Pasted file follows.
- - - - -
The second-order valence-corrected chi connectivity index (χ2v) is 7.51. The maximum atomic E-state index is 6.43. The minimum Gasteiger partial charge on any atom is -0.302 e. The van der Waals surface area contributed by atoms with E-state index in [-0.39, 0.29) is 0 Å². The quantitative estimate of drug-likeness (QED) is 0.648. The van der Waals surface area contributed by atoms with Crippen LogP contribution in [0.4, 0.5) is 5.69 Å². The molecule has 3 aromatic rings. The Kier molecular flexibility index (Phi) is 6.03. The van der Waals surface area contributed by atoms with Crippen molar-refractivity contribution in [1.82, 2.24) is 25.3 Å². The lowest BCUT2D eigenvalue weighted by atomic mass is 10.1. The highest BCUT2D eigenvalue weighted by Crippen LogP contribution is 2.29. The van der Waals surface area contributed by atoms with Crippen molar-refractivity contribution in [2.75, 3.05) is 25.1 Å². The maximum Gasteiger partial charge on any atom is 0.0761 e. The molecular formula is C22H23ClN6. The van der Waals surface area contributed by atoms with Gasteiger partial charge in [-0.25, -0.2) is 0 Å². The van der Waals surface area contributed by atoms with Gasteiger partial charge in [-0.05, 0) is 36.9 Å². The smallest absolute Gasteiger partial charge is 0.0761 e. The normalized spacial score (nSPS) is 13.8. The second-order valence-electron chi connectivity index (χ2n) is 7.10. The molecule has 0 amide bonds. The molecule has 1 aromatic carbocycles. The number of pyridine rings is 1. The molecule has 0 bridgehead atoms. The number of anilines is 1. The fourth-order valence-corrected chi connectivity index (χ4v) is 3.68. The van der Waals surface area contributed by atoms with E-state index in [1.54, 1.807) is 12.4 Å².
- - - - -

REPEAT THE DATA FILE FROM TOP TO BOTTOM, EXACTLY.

The second-order valence-corrected chi connectivity index (χ2v) is 7.51. The maximum atomic E-state index is 6.43. The minimum Gasteiger partial charge on any atom is -0.302 e. The van der Waals surface area contributed by atoms with E-state index in [-0.39, 0.29) is 0 Å². The quantitative estimate of drug-likeness (QED) is 0.648. The van der Waals surface area contributed by atoms with Crippen LogP contribution in [0.4, 0.5) is 5.69 Å². The molecule has 3 aromatic rings. The Kier molecular flexibility index (Phi) is 6.03. The van der Waals surface area contributed by atoms with Crippen molar-refractivity contribution in [1.82, 2.24) is 25.3 Å². The lowest BCUT2D eigenvalue weighted by atomic mass is 10.1. The highest BCUT2D eigenvalue weighted by Crippen LogP contribution is 2.29. The van der Waals surface area contributed by atoms with Crippen molar-refractivity contribution in [2.75, 3.05) is 25.1 Å². The maximum Gasteiger partial charge on any atom is 0.0761 e. The molecular formula is C22H23ClN6. The van der Waals surface area contributed by atoms with Gasteiger partial charge in [-0.25, -0.2) is 0 Å². The van der Waals surface area contributed by atoms with Gasteiger partial charge in [-0.05, 0) is 36.9 Å². The smallest absolute Gasteiger partial charge is 0.0761 e. The normalized spacial score (nSPS) is 13.8. The second-order valence-electron chi connectivity index (χ2n) is 7.10. The molecule has 0 amide bonds. The molecule has 1 aromatic carbocycles. The number of pyridine rings is 1. The molecule has 0 bridgehead atoms. The number of anilines is 1. The fourth-order valence-corrected chi connectivity index (χ4v) is 3.68. The van der Waals surface area contributed by atoms with E-state index in [1.54, 1.807) is 12.4 Å².